Posts Tagged ‘Takshashila’

Haridwar ‘pandas’ resist ‘progress’ and ‘modernization’

Family pandits cater to Indians of all hues

Family pandits cater to Indians of all hues

On a still summer afternoon in Haridwar, under the platform that was the gaddi office of Gangaram, Dhagdu, from Bihar, who uses just one name, crouched with his family. They waited for their turn, the moment when they would be noticed and the record keeper would write their names into the book. “We want our descendants to know that someone in their family had been here to Haridwar and attended a Mahakumbh,” said Dhagdu, rasping through betel nut stained teeth.

Minutes later, Ravindra Bharadwaj, an important-looking man with a walrus moustache, who sat surrounded by bahis—scrolls that house records of visiting families— summoned them.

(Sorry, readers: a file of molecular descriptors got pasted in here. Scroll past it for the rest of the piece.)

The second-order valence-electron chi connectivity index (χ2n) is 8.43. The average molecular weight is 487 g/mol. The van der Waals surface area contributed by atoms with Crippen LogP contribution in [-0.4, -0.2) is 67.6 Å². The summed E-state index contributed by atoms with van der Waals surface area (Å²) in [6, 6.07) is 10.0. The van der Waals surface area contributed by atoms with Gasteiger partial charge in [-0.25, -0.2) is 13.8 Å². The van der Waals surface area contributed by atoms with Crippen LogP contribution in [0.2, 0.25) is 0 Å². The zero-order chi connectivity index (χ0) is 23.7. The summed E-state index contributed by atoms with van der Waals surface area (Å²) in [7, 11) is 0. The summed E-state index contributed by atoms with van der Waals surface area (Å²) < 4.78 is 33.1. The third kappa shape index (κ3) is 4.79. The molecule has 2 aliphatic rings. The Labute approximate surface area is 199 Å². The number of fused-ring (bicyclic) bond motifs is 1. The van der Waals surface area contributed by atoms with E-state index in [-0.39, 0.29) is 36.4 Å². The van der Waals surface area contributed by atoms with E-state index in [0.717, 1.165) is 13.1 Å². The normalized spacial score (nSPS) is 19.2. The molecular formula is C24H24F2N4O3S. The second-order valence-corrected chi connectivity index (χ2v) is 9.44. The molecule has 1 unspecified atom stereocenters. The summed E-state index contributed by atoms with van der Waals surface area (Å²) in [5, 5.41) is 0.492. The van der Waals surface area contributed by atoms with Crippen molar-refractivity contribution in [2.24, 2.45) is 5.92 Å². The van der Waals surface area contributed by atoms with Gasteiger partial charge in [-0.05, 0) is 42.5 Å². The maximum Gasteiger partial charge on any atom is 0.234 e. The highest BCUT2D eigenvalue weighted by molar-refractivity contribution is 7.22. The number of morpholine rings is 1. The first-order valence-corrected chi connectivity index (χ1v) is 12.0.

Without looking at the family, Bharadwaj shot off questions—“What village? What caste? Your father’s name? Grandfather’s name?”—that left Dhagdu confused. Hasty consultations commenced as Bharadwaj tapped an impatient pen on thick, handmade paper: he was not idle, he had things to do.

When the answers were found, Bharadwaj began writing in Devnagari, slowly and deliberately—“Dhagdu, son of Ghela, grandson of Chuniya, hailing from Banka district of Bihar, visited Haridwar in April 2010, with his wife and two sons—Rohit and Ram. He was here to attend the Mahakumbh.” Asked to sign, Dhagdu pressed an ink-stained thumb on the paper. (via Modernization plan runs into ancient biases – Economy and Politics –

Keeping such traditions and records alive – without State patronage or support, is without parallel in the world. Indian brahmans have a great history – as indeed India itself has!